Obstacles to Sustainability: Is Sustainability Doomed to Fail?

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Corporate Responsibility > Forum > Obstacles to Sustainability: Is Sustainability Doomed to Fail?

Obstacles to Sustainability: Is Sustainability Doomed to Fail?
Ismael Bena - MBA, Management Consultant, Netherlands, SIG Leader
A recent quote from Confino, J. (2013):

"Sustainability movement will fail unless it creates a compelling future vision.
We will only create prosperity within planetary boundaries if we start to really believe it is possible".

Confino and others argue that without a clear overall vision of the future, which we all are willing to pursue in our quest for sustainability, we will not be able to close the ranks and reach a mainstream audience to embrace it. In the absence of a descriptive future vision, we cannot craft the path to get there.

What would it take to craft such a vision and get the mainstream audience to align to this vision?
If paradigm shifts requires close to a century to become effective, how do we excel to meet fundamental CSR and sustainability objectives within a few decades?
Source: Confino, J., Guardian Professional, November 23rd, 2013

Overcoming Obstacles to Sustainability Movement
Leodegardo M. Pruna, Professor, Philippines, Member
Any sustainability movement is bound to meet obstacles along the way. A vision and a transformational leader are two important forces which could drive the movement to overcome the resistance to change which the movement would strive to undertake to maintain its balance towards sustainability.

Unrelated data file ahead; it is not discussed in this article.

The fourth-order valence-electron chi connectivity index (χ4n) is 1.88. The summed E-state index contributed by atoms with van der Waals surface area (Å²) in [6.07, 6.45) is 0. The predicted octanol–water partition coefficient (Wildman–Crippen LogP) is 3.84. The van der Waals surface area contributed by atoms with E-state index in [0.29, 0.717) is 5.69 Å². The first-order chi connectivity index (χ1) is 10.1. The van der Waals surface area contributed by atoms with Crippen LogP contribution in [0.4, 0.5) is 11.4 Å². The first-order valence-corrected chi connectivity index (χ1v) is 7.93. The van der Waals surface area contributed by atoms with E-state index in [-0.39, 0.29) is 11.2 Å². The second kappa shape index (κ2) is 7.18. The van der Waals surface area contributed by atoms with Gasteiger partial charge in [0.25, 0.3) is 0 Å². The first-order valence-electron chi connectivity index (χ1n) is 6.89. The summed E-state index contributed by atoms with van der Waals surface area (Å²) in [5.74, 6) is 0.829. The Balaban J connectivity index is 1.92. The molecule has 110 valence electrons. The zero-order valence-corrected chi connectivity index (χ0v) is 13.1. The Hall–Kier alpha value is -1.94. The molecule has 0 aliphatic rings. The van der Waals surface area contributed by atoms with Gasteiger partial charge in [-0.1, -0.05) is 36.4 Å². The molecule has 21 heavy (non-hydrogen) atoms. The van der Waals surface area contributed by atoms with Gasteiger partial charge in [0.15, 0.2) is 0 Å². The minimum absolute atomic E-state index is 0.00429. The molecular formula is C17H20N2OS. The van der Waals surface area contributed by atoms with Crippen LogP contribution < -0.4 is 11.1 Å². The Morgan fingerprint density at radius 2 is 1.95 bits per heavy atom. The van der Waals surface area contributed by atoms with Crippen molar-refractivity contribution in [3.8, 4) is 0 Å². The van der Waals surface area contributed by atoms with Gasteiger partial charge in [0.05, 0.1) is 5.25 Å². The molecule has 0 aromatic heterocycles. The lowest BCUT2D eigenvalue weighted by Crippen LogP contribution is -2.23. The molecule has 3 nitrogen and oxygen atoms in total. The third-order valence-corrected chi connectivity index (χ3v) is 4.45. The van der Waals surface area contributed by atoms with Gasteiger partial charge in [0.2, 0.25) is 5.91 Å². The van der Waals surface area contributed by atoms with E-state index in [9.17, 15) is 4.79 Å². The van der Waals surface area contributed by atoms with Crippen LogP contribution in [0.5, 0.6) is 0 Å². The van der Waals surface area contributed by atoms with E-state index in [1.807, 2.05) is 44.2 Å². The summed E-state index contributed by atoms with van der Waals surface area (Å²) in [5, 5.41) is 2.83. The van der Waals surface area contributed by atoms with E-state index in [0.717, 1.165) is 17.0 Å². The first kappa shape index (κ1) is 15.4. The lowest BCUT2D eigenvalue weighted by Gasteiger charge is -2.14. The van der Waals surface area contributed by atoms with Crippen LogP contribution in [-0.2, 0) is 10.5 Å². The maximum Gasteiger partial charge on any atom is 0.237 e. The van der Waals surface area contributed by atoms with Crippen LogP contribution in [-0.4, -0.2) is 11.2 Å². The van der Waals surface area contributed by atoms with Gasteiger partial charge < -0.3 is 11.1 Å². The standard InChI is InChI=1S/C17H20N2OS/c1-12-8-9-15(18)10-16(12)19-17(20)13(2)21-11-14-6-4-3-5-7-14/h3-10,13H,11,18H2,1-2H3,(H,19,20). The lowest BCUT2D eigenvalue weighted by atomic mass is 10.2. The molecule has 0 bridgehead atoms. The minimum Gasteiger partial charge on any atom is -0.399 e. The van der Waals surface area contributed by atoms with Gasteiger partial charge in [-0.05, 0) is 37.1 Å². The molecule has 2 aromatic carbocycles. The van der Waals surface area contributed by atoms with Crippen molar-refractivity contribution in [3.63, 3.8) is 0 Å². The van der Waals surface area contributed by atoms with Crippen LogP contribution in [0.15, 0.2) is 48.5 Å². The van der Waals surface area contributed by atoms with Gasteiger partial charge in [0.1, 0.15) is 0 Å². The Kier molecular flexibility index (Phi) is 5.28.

In Sustainability, the Business Case is more Important than the Vision
Love Lonnroth, Management Consultant, Sweden, Member
In the corporate movements that have really gained traction in recent years like Lean, BPR, corporate branding, there is a perceived link to financial value (business case). I believe that there is good evidence from the research of Robert Eccles and others that Corporate Responsibility contributes to financial value but the link is complex and becomes even more complex by involving moral and political dimensions in the case for sustainability. The new framework for integrated reporting will hopefully be a milestone in linking sustainability to financial value.

Will New Methods for CSR Reporting Help?
Ismael Bena - MBA, Management Consultant, Netherlands, SIG Leader
@Love Lonnroth: I generally concur with your remark, despite that the relation between sustainability and financial performance has been examined by the various academics the last decade, and that correlation could be indicated, this often has been the result of public relation tactics, in contrast to operational CSR integration (Epstein & Roy, 2003).
Frequently corporations only include environmental expenditure as part of their CSR and neglect to include health and social impact related aspects in their investment decisions. This illustrates an incomplete responsibility profile, hence making their corporate reports a poor indicator of their Corporate Responsibility commitment.
As you correctly pointed out, let's hope the enhanced reporting initiative will alter this behavior in favor of more accurate and complete corporate reports in regard to CSR.

Special Interest Group Leader
Ismael Bena - MBA
Management Consultant

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